Owings Beach is still cozy. There are still snug cottages, built in the 1920s for summer getaways to the bayside enclave in the Deale portion of southern Anne Arundel County. Narrow streets bearing local family names are still walkable because deep ditches and tight turns discourage traffic. Even...
Before Tysons Corner boomed and the CIA's Langley headquarters was built, an ad for Broyhill McLean Estates urged folks to get in on a locale that was sure to escalate in value because of the coming "Chantilly airport" (Dulles, 1960) and "Circumferential Highway" (the Beltway, 1962).
In 1974, when the King Charles Commons townhouse development opened in Columbia, a sales brochure described the Colonial-inspired community as recapturing "a bright page in American history" when "the easy and gracious living style afforded leisure time for politics and the arts."
Do you ever think about how much we depend on highway signs? They tell us where we are; provide essential direction and destination options; and display critical rules about driving, stopping or parking.
While cruising along Route 7 in western Fairfax County, it's easy to overlook Holly Knoll, a house built in 1858 that's the namesake for two neighboring subdivisions. Its brick facade peeks from behind giant sycamore, oak and holly trees, and its long gravel driveway trails forlornly through over...
Takoma has had an activist spirit from the start. An early example: Georgia Avenue was a toll road in the neighborhood's early days, and residents built out Piney Branch Road to avoid the payments. In the 1880s, when Takoma Park was founded as a railway suburb of the District, distinctions betwee...
When the Arlington Partnership for Affordable Housing renovated the Fisher House apartments last year, the developer took care to see that the property's lush old linden trees survived the construction.
In 2001, Paul and Laurie Wilner left what they described as a "typical Colonial on three-quarters of an acre near Great Falls" for a community of 104 contemporary houses without lawns or basements two miles from downtown Bethesda.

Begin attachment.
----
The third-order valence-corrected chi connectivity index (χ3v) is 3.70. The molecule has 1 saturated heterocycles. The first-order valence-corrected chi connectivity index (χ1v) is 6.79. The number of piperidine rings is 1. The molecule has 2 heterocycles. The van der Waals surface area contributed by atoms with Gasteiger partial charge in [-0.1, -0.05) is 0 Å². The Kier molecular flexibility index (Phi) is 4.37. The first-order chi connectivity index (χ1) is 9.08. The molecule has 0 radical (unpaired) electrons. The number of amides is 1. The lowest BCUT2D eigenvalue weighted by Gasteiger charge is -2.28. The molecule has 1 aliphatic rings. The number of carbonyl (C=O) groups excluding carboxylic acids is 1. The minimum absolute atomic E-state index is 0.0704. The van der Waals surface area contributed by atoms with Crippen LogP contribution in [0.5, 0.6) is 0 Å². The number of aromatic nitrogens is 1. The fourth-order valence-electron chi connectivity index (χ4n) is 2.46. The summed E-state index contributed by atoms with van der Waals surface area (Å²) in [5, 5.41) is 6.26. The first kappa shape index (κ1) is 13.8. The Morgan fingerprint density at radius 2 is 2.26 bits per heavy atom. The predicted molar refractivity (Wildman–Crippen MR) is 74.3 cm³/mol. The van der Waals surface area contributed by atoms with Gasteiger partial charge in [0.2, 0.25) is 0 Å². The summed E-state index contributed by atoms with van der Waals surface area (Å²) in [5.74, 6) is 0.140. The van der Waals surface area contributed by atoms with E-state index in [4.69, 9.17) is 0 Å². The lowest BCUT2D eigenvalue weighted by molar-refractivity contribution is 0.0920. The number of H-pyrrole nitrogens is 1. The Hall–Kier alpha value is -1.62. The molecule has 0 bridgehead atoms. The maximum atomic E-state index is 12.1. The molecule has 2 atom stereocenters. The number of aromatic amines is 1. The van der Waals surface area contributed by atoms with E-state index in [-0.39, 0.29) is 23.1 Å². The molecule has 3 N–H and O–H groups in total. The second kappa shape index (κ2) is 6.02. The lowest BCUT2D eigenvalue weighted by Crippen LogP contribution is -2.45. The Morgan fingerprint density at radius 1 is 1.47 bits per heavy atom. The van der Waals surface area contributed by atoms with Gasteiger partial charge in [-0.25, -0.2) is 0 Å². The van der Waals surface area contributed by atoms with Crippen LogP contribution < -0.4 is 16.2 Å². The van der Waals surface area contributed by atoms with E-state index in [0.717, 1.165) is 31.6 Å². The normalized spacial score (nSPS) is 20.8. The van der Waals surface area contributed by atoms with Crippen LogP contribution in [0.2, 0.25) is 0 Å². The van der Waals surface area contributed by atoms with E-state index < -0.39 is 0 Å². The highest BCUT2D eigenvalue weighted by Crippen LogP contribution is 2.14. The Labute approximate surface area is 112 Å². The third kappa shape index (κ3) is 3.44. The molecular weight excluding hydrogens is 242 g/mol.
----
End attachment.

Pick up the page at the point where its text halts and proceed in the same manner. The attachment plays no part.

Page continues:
In the 1980s, the area of South Arlington called Shirlington was an I-395 off-ramp with no draw to speak of. But by the '90s, Shirlington Village started to turn into an oasis of nice restaurants to serve the condo communities of Fairlington, Parkfairfax and others. Slowly, Shirlington began to lure...
When you're stuck in Beltway traffic burning $3-a-gallon gasoline to creep along at walking speed, it offers time to think. Would it be easier if I left home earlier? Would I be better off riding a train? How bad will my commute be in five years?
In Barnaby Woods, tucked inside the District's northwest border, winding streets follow the natural curve of wooded creeks. Access to the neighborhood is limited to a few streets, and there's almost no traffic.
In 1968, deep-seated anger over the assassination of Martin Luther King Jr. led to rioting, looting and arson in neighborhoods including Columbia Heights, the area flanking 14th Street north of downtown Washington.
Ivy City is changing. The neighborhood of rowhouses and small apartment buildings tucked behind the old Hecht's warehouse off New York Avenue NE has a contractor remodeling or building on nearly every block. "Slowly things are being built or renovated," said Jeannette Swanson, who has lived in Iv...
You know it's love when it survives a shared 700-square-foot condominium -- with a single bedroom closet. When it inspires you to sell your first home at a loss. When you agree to delay moving in for more than a year after your wedding so your stepdaughter can finish high school.
It's not the kind of thing that you expect on the to-do list after you buy a house. So one Washington couple was surprised last summer to find that one of the first chores at their new home was bagging and dragging a decomposed adult deer from their yard.
The days of exchanging neighborhood news solely over the back fence or at the local post office are long gone. And often, by the time community newsletters are written, printed and distributed, the information is stale.